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My least favorite complaint we receive about our paper or media outlets in general is that readers are tired of seeing all of the bad news. Countless times I’ve heard, “All you see in that paper/on that TV station is crime, murder and abuse.”
Well, please don’t be offended, but if that truly is all you see, you’re simply not looking close enough.
Let’s examine this week’s front page — we’ve got stories about an unsolved murder, multiple meth labs found in the county, an accident involving a school bus and the probability of water rates going up in the next fiscal year.
I’ll admit, the only good you’ll find in all that would have to be extracted with a magnifying glass and squinted eyes.
However, if you look past that page, you’ll find a lot more good than bad.
I won’t insult your intelligence and tell you everything page by page, but just inside the front cover, you’ll find important information about Relay for Life and community announcements.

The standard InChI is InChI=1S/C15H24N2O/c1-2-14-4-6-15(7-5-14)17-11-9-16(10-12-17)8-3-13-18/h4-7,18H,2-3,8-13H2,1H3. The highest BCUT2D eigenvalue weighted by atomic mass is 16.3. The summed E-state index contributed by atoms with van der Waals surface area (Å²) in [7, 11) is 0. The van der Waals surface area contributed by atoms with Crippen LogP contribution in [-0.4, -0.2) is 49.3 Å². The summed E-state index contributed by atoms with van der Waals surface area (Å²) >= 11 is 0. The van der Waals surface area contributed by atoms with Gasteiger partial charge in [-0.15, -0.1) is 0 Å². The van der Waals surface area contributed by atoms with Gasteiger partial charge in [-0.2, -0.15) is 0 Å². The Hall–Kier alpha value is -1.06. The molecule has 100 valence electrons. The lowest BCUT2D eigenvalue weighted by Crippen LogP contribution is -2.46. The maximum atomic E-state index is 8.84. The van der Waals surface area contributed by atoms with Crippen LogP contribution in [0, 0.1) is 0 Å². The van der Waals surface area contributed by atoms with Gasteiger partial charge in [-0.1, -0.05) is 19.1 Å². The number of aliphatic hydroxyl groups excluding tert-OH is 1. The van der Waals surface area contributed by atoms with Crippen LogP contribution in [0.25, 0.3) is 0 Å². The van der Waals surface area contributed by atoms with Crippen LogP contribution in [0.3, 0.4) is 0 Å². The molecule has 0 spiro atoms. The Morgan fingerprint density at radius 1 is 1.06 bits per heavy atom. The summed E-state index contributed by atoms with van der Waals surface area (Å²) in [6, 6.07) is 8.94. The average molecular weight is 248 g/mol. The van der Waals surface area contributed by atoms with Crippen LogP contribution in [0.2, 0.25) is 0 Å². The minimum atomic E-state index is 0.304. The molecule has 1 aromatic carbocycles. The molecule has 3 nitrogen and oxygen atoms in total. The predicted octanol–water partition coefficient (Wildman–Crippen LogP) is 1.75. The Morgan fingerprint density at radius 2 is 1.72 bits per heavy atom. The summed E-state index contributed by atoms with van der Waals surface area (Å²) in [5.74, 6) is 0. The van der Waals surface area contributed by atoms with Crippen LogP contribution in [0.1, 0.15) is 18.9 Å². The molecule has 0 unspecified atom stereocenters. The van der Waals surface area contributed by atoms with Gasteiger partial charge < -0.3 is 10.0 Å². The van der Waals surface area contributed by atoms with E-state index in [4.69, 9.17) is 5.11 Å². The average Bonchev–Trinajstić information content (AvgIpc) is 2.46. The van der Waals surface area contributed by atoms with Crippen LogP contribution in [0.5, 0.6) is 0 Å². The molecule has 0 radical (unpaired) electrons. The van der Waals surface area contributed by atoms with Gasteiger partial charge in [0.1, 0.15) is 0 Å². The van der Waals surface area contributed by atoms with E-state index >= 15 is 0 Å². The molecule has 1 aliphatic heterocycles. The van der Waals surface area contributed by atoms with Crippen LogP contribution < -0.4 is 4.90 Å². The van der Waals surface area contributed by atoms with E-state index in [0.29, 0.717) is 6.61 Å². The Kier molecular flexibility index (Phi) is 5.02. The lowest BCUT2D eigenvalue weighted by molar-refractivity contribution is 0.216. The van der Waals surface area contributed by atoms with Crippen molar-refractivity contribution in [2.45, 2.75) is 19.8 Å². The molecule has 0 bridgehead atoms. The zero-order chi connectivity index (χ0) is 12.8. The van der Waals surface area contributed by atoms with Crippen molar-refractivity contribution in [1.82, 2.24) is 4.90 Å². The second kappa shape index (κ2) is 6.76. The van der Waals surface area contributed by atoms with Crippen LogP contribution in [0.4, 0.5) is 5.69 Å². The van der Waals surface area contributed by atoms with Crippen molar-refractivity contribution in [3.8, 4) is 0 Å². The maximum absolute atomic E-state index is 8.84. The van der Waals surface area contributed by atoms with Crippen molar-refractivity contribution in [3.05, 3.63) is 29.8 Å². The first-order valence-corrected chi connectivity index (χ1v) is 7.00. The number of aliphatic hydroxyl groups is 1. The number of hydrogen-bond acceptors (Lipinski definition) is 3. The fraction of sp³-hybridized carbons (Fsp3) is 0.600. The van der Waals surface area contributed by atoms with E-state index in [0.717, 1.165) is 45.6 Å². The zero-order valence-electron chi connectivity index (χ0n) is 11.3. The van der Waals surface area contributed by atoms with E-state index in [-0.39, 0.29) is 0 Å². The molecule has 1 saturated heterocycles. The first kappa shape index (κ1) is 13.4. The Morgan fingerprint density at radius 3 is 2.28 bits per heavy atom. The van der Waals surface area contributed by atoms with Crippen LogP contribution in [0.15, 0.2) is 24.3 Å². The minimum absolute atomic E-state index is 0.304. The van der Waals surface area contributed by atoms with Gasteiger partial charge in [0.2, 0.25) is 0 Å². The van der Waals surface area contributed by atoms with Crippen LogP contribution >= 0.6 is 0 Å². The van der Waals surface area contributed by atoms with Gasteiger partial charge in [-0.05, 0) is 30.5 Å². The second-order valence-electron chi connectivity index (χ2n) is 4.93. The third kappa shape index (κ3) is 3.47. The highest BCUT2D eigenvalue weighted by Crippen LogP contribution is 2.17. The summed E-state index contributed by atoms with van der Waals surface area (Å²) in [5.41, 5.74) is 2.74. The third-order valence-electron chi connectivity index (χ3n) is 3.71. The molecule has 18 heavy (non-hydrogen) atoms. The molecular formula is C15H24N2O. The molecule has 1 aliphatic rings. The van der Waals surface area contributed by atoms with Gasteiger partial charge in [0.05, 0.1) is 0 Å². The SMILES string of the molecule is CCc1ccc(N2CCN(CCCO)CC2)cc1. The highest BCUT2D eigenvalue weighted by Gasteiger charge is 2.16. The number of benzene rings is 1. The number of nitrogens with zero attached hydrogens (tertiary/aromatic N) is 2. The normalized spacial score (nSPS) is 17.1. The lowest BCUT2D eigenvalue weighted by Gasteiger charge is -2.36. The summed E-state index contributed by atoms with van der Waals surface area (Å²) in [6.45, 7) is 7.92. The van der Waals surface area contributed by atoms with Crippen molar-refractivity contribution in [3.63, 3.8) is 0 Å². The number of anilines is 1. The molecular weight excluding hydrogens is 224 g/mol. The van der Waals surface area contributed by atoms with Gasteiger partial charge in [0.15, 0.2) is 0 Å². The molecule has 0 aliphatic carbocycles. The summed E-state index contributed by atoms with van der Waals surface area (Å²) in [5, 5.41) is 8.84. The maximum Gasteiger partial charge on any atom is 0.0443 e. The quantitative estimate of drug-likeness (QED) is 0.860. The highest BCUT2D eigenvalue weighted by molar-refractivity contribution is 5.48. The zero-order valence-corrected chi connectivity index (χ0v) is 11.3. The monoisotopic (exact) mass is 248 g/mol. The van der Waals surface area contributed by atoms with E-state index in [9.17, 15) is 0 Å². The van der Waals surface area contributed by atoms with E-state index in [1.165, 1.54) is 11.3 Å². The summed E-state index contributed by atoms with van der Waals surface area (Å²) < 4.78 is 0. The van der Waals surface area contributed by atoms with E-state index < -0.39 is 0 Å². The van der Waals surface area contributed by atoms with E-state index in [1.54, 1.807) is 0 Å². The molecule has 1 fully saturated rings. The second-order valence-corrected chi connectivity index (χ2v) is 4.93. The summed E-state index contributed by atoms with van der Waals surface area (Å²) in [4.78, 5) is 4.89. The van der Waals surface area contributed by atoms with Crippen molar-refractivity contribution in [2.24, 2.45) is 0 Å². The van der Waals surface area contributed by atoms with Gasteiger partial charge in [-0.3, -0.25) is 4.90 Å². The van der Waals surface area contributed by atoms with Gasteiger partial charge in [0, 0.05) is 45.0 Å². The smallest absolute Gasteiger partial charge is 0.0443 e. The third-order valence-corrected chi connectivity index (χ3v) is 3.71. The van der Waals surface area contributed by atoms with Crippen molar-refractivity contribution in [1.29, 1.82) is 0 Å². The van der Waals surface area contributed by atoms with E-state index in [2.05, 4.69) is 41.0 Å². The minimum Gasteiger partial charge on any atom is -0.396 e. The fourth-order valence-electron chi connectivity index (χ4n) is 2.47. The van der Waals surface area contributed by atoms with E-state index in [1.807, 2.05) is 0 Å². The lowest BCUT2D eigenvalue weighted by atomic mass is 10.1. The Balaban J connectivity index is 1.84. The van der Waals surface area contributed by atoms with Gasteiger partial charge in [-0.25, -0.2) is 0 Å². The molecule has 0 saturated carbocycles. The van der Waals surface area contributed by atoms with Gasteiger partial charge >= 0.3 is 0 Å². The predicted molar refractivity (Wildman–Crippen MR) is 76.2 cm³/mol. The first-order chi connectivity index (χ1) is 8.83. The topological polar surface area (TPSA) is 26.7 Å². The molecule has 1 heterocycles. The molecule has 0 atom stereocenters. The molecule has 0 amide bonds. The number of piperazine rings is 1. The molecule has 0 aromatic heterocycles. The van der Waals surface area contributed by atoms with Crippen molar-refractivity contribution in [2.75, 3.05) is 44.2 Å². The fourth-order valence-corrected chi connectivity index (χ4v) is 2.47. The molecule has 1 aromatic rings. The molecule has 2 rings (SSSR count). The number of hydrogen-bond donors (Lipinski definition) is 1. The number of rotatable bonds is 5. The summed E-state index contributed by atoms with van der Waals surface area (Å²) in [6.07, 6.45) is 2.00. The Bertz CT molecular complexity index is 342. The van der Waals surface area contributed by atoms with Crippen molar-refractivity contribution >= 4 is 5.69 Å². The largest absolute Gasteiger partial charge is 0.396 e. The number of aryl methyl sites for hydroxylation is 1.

I beg you, dig a little deeper and you’ll find photo pages from Taylorsville Elementary School’s Spring Fling, a balloon launch and dozens of cute preschool faces, and Kentucky’s own Turtle Man who made an appearance at a fundraiser for local families. By my count, those are all “good things.”
And that’s not even counting the church page, the agriculture page, the At Home page and our newest addition, the Back in Time page.
“Sure,” you’re probably thinking. “But why not put some of those things on the front page? Because you’re just trying to sell newspapers?”
Yes. Yes, we are trying to sell newspapers. Ours is a business just like any other. We have to sell our product, and we do our darnedest each week to produce a high-quality product you can’t wait to spend your money on.
And to those of you who say you’d buy the paper more if those good things made their way to the front page, I’m doing everything I can not to say you’re lying.
Years of data, research and analysis would tell you the same thing we keep track of on a laminated calendar in our office — hard news (that’s all the crime and bad stuff) sells.
We do put “good news” on the front when we have stories we think the whole community would enjoy — for instance, the boys’ basketball team’s phenomenal run during the 2010-11 season. You’d think that everyone who bleeds Spencer County blue would pick up a copy of that issue.
It didn’t happen.
Unfortunately — because writing about wrecks and crimes isn’t exactly our favorite thing to do, either — our best selling issues are about murders, terrible accidents and indictments handed down to public officials.
Because those things affect you, too, we cover them and we put them on the front page.
But week after week, if you’ll only look inside, you’ll see that our paper is still full of good news.